Urban inequality and planning in a context of socio-ecological transition: The Conseil interculturel de Montréal’s action research experience

By Chloé Reiser
In Montreal, territorial inequalities are a central issue in planning policies, with a view to a fairer socio-ecological transition. Although the City of Montreal recognizes the existence of such inequalities within its territory, much remains to be done to guarantee equitable access to urban resources for all citizens. As part of the renewal of the city’s Urban Planning and Mobility Plan, the Conseil interculturel de Montréal (CIM) is looking at the experiences of immigrant and racialized people in terms of territorial inequalities. Drawing on an in-depth review of grey and academic literature, as well as an online survey and mapping-discussion workshops conducted in three disadvantaged city neighborhoods – Saint-Léonard, Saint-Laurent and Montréal-Nord – immigrant and racialized people not only identify obstacles to accessing urban resources, notably public transport, affordable housing and green spaces, but also put forward solutions to address these persistent issues.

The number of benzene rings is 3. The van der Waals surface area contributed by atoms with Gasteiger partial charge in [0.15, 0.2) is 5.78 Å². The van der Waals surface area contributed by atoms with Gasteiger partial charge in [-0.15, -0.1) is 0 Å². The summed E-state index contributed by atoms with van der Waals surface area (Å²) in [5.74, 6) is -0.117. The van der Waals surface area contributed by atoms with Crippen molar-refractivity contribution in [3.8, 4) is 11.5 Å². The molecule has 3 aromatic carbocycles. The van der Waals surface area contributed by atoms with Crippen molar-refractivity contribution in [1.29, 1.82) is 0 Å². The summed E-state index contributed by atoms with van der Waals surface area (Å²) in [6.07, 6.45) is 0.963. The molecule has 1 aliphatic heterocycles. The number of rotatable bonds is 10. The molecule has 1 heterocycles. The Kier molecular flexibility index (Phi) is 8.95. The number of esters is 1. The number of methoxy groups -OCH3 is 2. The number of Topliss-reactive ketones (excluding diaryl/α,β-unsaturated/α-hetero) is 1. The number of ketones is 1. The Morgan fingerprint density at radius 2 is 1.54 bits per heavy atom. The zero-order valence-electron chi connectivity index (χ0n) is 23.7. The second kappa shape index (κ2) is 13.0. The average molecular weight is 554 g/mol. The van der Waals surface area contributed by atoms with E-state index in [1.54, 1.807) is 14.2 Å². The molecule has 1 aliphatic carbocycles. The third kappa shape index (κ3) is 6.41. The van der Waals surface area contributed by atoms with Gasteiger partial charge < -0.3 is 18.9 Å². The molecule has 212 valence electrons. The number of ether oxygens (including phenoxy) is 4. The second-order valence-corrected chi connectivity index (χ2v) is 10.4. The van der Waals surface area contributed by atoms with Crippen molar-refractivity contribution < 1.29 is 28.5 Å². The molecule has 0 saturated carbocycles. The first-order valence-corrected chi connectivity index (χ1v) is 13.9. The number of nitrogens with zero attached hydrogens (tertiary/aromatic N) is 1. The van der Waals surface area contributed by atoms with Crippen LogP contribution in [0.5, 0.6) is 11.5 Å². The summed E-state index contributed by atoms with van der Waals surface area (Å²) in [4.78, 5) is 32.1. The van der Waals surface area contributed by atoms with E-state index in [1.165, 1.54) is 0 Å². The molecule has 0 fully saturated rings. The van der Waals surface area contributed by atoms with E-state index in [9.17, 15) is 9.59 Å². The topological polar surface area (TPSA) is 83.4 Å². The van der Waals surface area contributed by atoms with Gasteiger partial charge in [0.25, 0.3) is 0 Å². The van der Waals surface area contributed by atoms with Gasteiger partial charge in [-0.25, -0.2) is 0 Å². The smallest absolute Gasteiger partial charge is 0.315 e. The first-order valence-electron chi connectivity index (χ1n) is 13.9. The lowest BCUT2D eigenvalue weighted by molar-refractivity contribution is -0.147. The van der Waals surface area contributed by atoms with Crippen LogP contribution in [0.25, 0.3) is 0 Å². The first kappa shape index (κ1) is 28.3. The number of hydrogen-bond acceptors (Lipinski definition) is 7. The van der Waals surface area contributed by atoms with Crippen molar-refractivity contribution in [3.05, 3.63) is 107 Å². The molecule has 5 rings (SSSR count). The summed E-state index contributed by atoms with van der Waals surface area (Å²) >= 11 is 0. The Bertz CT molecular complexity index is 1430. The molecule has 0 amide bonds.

The (very) concrete utopia of Bâtiment 7: A common facing the challenges of its financial autonomy

By Sylvain A. Lefèvre and David Grant-Poitras
Bâtiment 7 is a « collective autonomy factory » located in a working-class district of Montreal. By studying the micro-politics of its financing, we examine the articulation of its issues of sustainability, accessibility and economic democratization. Structural tensions emerge in reconciling all these objectives, but so do promising social innovations. Far from being a technical detail, financial empowerment puts the common good to the test – its boundaries, its resources, the links between its members and its collective architecture.

Community development in the context of the social and environmental transition: Eight Local development processes in Quebec

By Lucie Morin, Sonia Racine, Denis Bourque, André-Anne Parent, René Lachapelle, Christian Jetté, Stéphane Grenier, Dominic Foisy, Sébastien Savard, Serigne Touba Mbacké Gueye, Geneviève Le Dorze-Cloutier, Ariane Hamel and Charlotte Goglio
In Quebec, a multitude of players work together to maintain and improve living conditions. Solid expertise has been built up in the field of community development. This collective intelligence could be put to good use in the fight against the climate crisis. Qualitative research carried out in 8 territories in Quebec aims to understand how territorial development approaches, especially those dedicated to social development, contribute to the collective efforts required to ensure the socio-ecological transition.

“Climate justice” in Quebec: Struggle, mobilization, and practice

By Hélène Madénian, Sophie L. Van Neste, Zaïnab El Guerrab and René Audet